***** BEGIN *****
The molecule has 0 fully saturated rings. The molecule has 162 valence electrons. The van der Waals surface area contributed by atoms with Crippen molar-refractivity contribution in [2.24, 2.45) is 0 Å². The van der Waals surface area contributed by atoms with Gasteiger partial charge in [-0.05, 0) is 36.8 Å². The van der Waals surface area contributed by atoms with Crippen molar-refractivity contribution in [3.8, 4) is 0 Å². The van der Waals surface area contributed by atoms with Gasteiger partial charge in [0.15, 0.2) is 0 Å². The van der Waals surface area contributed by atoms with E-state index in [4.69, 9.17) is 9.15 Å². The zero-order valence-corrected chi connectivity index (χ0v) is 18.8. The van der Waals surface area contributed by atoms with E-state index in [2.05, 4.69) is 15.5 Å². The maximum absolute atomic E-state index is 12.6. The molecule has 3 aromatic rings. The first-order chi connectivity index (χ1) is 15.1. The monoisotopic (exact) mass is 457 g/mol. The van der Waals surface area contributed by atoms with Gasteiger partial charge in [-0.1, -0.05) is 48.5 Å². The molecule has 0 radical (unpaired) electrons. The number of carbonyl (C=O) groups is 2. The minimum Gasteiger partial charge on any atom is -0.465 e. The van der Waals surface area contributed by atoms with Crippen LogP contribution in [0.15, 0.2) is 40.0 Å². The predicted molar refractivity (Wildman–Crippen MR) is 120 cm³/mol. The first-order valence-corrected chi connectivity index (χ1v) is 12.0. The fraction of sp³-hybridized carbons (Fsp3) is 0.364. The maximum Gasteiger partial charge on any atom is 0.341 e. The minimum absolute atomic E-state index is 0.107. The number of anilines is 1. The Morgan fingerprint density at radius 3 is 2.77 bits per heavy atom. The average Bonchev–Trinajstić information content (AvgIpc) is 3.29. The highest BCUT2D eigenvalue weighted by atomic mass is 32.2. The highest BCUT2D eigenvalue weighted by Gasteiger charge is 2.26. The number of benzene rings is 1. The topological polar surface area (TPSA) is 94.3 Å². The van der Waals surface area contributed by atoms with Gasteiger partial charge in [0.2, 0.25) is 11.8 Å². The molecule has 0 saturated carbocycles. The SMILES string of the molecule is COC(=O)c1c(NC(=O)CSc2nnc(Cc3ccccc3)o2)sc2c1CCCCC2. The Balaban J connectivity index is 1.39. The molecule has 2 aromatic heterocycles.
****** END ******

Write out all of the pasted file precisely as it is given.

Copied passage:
The molecule has 0 fully saturated rings. The molecule has 162 valence electrons. The van der Waals surface area contributed by atoms with Crippen molar-refractivity contribution in [2.24, 2.45) is 0 Å². The van der Waals surface area contributed by atoms with Gasteiger partial charge in [-0.05, 0) is 36.8 Å². The van der Waals surface area contributed by atoms with Crippen molar-refractivity contribution in [3.8, 4) is 0 Å². The van der Waals surface area contributed by atoms with Gasteiger partial charge in [0.15, 0.2) is 0 Å². The van der Waals surface area contributed by atoms with E-state index in [4.69, 9.17) is 9.15 Å². The zero-order valence-corrected chi connectivity index (χ0v) is 18.8. The van der Waals surface area contributed by atoms with E-state index in [2.05, 4.69) is 15.5 Å². The maximum absolute atomic E-state index is 12.6. The molecule has 3 aromatic rings. The first-order chi connectivity index (χ1) is 15.1. The monoisotopic (exact) mass is 457 g/mol. The van der Waals surface area contributed by atoms with Gasteiger partial charge in [-0.1, -0.05) is 48.5 Å². The molecule has 0 radical (unpaired) electrons. The number of carbonyl (C=O) groups is 2. The minimum Gasteiger partial charge on any atom is -0.465 e. The van der Waals surface area contributed by atoms with Crippen LogP contribution in [0.15, 0.2) is 40.0 Å². The predicted molar refractivity (Wildman–Crippen MR) is 120 cm³/mol. The first-order valence-corrected chi connectivity index (χ1v) is 12.0. The fraction of sp³-hybridized carbons (Fsp3) is 0.364. The maximum Gasteiger partial charge on any atom is 0.341 e. The minimum absolute atomic E-state index is 0.107. The number of anilines is 1. The Morgan fingerprint density at radius 3 is 2.77 bits per heavy atom. The average Bonchev–Trinajstić information content (AvgIpc) is 3.29. The highest BCUT2D eigenvalue weighted by atomic mass is 32.2. The highest BCUT2D eigenvalue weighted by Gasteiger charge is 2.26. The number of benzene rings is 1. The topological polar surface area (TPSA) is 94.3 Å². The van der Waals surface area contributed by atoms with Gasteiger partial charge in [0.2, 0.25) is 11.8 Å². The molecule has 0 saturated carbocycles. The SMILES string of the molecule is COC(=O)c1c(NC(=O)CSc2nnc(Cc3ccccc3)o2)sc2c1CCCCC2. The Balaban J connectivity index is 1.39. The molecule has 2 aromatic heterocycles.